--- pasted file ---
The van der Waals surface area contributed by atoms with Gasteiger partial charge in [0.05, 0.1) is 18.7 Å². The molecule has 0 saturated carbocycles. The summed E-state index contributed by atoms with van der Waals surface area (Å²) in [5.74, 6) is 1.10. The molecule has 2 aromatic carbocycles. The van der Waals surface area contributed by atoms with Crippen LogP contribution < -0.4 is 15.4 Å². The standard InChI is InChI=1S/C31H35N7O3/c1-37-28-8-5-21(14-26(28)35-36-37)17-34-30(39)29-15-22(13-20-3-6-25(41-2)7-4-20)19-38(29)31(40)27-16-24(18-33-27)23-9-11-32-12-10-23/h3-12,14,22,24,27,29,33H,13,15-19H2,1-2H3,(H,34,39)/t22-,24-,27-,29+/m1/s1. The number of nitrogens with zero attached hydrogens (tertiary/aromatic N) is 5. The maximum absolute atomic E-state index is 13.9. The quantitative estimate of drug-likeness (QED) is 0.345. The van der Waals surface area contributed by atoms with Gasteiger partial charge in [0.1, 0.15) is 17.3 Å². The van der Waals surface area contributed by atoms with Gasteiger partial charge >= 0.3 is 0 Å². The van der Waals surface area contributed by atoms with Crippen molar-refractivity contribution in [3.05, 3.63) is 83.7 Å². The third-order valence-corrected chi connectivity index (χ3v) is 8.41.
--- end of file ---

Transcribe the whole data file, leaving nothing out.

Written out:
The van der Waals surface area contributed by atoms with Gasteiger partial charge in [0.05, 0.1) is 18.7 Å². The molecule has 0 saturated carbocycles. The summed E-state index contributed by atoms with van der Waals surface area (Å²) in [5.74, 6) is 1.10. The molecule has 2 aromatic carbocycles. The van der Waals surface area contributed by atoms with Crippen LogP contribution < -0.4 is 15.4 Å². The standard InChI is InChI=1S/C31H35N7O3/c1-37-28-8-5-21(14-26(28)35-36-37)17-34-30(39)29-15-22(13-20-3-6-25(41-2)7-4-20)19-38(29)31(40)27-16-24(18-33-27)23-9-11-32-12-10-23/h3-12,14,22,24,27,29,33H,13,15-19H2,1-2H3,(H,34,39)/t22-,24-,27-,29+/m1/s1. The number of nitrogens with zero attached hydrogens (tertiary/aromatic N) is 5. The maximum absolute atomic E-state index is 13.9. The quantitative estimate of drug-likeness (QED) is 0.345. The van der Waals surface area contributed by atoms with Gasteiger partial charge in [0.1, 0.15) is 17.3 Å². The van der Waals surface area contributed by atoms with Gasteiger partial charge >= 0.3 is 0 Å². The van der Waals surface area contributed by atoms with Crippen molar-refractivity contribution in [3.05, 3.63) is 83.7 Å². The third-order valence-corrected chi connectivity index (χ3v) is 8.41.